Buyers who could be impacted by a crackdown on highly indebted real estate loans


First-time homebuyers struggling to keep up with rapidly rising house prices could be caught off guard by tighter credit restrictions being considered to reduce housing market risks, experts say.

Homeowners looking to increase their size and investors with multiple properties could also reduce their borrowing power, as regulators consider measures to reduce the amount of debt owed by buyers.

With more than one in five buyers borrowing more than six times their income, regulators have had the opportunity to green light to crack down on high debt-to-income ratio loans by Treasurer Josh Frydenberg, and have confirmed that macroprudential measures are under consideration.

A tightening of loan restrictions was arguably overdue, said Shane Oliver, chief economist of AMP Capital, with home credit now growing faster than income and at a faster monthly rate than when the Australian Prudential Regulation Authority (APRA) last launched macroprudential controls in 2014. About 22 percent of new loans went to borrowers with debt-to-income ratios above six times in the June quarter, up from 14 percent two years ago.

However, any deployment of macroprudential controls – a “fantastic” term for measures to restrict credit flows – would be different from previous restrictions introduced to limit lending to investors and lending at interest only in 2014 and 2017, the Minister said. Dr Oliver, because it was now. less worrying.

“[Still] investors will be caught up [by measures to limit high debt-to-income ratios] because sometimes they are big borrowers [who] tend not to be so focused on paying back the principal [of a loan], and some investors may have multiple properties with higher debt-to-income ratios, ”he said.

“It could also have an impact on first-time home borrowers… and homeowners who take advantage of lower rates to borrow more; they may both find that they can be limited in terms of what they can borrow.

Controls could involve limiting the amount of money people can borrow, say six times their income, or limiting the proportion of new loans with higher debt-to-income or loan-to-value ratios, Dr Oliver said.

He suspected that measures to limit high ratios would largely target investors and be designed to have limited impact on first-time homebuyers, as was the case in New Zealand, where the Reserve Bank has recently been. empowered to limit high debt-to-income ratios. .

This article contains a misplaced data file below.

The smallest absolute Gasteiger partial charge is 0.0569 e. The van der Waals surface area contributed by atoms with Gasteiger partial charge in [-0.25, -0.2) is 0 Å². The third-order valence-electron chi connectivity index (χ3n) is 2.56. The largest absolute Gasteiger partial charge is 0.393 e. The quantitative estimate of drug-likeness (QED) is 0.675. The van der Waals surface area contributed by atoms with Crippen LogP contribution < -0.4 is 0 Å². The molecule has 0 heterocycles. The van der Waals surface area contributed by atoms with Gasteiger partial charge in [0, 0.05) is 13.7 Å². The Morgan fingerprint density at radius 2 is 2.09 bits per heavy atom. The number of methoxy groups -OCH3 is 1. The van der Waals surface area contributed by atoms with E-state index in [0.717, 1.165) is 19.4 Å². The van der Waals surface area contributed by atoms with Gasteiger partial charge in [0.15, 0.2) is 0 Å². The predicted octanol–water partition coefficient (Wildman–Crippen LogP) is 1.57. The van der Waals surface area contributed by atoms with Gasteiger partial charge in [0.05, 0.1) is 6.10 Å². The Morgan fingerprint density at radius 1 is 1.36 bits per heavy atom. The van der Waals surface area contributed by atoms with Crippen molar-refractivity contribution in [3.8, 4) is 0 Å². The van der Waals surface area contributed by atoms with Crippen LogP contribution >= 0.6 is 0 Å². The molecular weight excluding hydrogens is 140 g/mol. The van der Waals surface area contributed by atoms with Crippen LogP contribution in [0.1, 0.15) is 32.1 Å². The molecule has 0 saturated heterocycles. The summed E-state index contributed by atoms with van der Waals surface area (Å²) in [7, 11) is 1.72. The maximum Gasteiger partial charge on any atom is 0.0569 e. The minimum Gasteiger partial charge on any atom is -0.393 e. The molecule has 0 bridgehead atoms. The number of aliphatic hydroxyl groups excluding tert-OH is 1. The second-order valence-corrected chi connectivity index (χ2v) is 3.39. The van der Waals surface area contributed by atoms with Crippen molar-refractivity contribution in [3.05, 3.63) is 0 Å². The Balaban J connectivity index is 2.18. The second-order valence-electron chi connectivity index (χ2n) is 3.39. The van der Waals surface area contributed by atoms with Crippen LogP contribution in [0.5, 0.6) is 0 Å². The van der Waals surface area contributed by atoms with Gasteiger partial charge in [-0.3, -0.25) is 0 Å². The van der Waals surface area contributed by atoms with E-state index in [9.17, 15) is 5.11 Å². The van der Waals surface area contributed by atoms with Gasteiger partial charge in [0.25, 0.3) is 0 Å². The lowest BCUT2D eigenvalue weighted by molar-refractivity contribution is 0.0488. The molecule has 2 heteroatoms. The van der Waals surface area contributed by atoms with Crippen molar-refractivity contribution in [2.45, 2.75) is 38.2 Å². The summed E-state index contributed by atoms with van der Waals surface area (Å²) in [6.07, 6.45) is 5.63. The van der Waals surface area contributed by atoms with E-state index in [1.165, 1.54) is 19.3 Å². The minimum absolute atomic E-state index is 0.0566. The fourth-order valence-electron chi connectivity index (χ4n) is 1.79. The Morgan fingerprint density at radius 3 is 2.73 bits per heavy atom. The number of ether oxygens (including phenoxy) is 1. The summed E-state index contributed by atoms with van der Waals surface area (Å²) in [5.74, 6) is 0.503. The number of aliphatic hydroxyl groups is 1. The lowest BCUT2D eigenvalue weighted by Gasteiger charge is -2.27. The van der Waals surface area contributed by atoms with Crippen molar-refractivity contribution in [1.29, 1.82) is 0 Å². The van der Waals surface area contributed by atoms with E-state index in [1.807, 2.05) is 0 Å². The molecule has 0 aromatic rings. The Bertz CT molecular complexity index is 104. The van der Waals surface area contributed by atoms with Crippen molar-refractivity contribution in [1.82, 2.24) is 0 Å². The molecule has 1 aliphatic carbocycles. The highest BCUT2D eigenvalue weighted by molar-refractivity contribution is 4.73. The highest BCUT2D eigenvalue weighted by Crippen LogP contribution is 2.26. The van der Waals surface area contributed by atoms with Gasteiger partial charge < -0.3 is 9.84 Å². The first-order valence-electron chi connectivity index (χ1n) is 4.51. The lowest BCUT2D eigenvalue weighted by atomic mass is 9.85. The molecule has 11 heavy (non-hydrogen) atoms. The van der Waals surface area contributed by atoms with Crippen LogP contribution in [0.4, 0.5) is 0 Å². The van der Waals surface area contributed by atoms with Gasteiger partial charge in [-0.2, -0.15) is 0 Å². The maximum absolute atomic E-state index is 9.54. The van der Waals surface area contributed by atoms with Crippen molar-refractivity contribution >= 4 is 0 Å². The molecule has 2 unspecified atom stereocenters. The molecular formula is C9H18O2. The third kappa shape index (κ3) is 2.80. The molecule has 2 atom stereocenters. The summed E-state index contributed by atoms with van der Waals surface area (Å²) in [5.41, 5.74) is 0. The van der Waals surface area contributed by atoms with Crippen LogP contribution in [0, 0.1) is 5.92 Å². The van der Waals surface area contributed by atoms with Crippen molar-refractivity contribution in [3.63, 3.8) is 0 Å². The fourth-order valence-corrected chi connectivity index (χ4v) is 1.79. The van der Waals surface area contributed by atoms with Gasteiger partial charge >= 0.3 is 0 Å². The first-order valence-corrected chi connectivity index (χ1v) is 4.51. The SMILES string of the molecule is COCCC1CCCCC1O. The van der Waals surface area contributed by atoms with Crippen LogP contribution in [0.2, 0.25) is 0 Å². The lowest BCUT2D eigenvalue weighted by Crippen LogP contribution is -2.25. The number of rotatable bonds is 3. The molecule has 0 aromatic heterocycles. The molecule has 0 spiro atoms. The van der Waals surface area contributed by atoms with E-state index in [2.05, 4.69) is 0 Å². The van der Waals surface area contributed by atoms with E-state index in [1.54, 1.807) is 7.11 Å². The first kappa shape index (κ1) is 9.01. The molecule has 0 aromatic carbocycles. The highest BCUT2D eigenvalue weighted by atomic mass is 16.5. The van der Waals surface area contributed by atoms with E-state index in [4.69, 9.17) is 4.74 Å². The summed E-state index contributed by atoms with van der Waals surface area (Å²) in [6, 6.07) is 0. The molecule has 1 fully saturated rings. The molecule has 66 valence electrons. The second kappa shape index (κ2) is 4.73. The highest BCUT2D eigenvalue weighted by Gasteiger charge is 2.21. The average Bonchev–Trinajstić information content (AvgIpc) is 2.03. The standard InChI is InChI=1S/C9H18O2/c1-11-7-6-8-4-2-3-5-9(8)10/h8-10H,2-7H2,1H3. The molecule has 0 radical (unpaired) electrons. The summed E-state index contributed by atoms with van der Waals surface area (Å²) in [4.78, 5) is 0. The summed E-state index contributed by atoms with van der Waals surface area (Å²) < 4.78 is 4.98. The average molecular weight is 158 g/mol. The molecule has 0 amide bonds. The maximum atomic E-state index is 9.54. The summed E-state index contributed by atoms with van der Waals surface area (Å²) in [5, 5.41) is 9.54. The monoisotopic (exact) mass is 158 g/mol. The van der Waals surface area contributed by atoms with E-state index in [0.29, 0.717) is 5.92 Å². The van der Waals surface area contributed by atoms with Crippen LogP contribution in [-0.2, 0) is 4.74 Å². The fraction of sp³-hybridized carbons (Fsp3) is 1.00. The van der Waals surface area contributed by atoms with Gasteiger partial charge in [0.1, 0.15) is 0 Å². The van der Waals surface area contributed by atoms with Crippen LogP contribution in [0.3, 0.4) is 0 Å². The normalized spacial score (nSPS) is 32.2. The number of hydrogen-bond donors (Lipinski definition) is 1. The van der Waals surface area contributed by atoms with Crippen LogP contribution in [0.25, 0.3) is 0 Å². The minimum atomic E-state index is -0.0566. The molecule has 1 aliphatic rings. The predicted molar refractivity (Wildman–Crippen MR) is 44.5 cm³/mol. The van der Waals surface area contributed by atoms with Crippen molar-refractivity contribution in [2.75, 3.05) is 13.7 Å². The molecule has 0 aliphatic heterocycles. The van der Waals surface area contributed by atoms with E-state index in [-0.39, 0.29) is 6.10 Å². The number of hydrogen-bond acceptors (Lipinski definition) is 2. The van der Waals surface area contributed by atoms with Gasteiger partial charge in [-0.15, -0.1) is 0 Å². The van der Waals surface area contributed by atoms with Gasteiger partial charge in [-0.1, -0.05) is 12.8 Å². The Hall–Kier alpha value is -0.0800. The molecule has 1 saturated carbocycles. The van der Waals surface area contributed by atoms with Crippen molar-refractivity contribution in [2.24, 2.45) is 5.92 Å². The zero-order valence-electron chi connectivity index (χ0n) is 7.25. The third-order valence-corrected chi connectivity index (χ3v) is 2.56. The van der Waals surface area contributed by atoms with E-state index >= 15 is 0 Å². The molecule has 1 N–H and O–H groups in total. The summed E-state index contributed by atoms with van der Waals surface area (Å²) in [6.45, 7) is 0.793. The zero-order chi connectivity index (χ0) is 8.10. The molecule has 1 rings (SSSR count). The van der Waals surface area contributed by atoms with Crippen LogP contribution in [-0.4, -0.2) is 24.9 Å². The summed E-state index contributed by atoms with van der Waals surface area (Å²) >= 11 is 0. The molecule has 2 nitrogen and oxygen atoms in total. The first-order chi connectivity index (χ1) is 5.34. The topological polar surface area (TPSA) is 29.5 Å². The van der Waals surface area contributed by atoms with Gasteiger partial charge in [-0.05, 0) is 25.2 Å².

Another option would be to increase the interest rate cushion used to gauge people’s ability to repay their loans if rates rise from their all-time low – which has helped fuel buyer demand, pushing by following the rise in prices.

Limiting borrowing to less than six times income would put the median Sydney home price out of reach for the average New South Wales family and the median unit out of reach for singles, even if they had. a 20% deposit, modeled by shows.

In Melbourne, median house and unit prices would also be out of reach for those with a 10% deposit.

Gareth Aird, head of Australian economics at the Commonwealth Bank, said an increase in the interest rate sustainability assessment rate would be preferable to a debt-to-income ratio cap and would be a “cleaner way.” »Reduce people’s debt levels. took charge. That’s what the ABC chose to do in June, when it raised its mortgage interest rate cushion to 5.25% from 5.1%.

“Basically that will mean that the average buyer will be offered a little less money… and if everyone is offered a little less, it will have a chilling impact on prices,” he said.

There is a risk that a cap on the debt-to-income ratio will further reduce the activity of first-time homebuyers, Mr Aird said, as younger buyers were more willing to take on more debt to enter the market. as they expected. to see their income increase as their career progresses.

Meanwhile, investors might have an advantage as rental yields would be taken into account as income when determining their borrowing capacity.

Independent economist Saul Eslake said first-time homebuyers could be disproportionately affected by limits on loan-to-value and debt-to-income ratios, as they typically need to borrow more given the difficulty of putting together a deposit in a rapidly growing market.

Macroprudential measures should have been considered earlier, Mr Eslake said. While they were less likely to target investors this time around, it would be unfortunate if APRA did not reverse previous restrictions on these loans, given that the number of buying investors has exceeded the number of first-time buyers. property in recent months.

Better yet, he said, he would like governments to act on recommendations made by both the International Monetary Fund and the Organization for Economic Co-operation and Development to reduce tax benefits for investors to ease the burden. market – as well as other measures, including tightening credit restrictions.

“It is unfortunate that macroprudential measures may have a greater impact on first-time homebuyers than others, when it is really first-time homebuyers who need the help, but if the government is not ready to reverse investor tax breaks… can you do something else, ”he said, adding that it would be a mistake for the Reserve Bank to raise interest rates now to try to cool the market.

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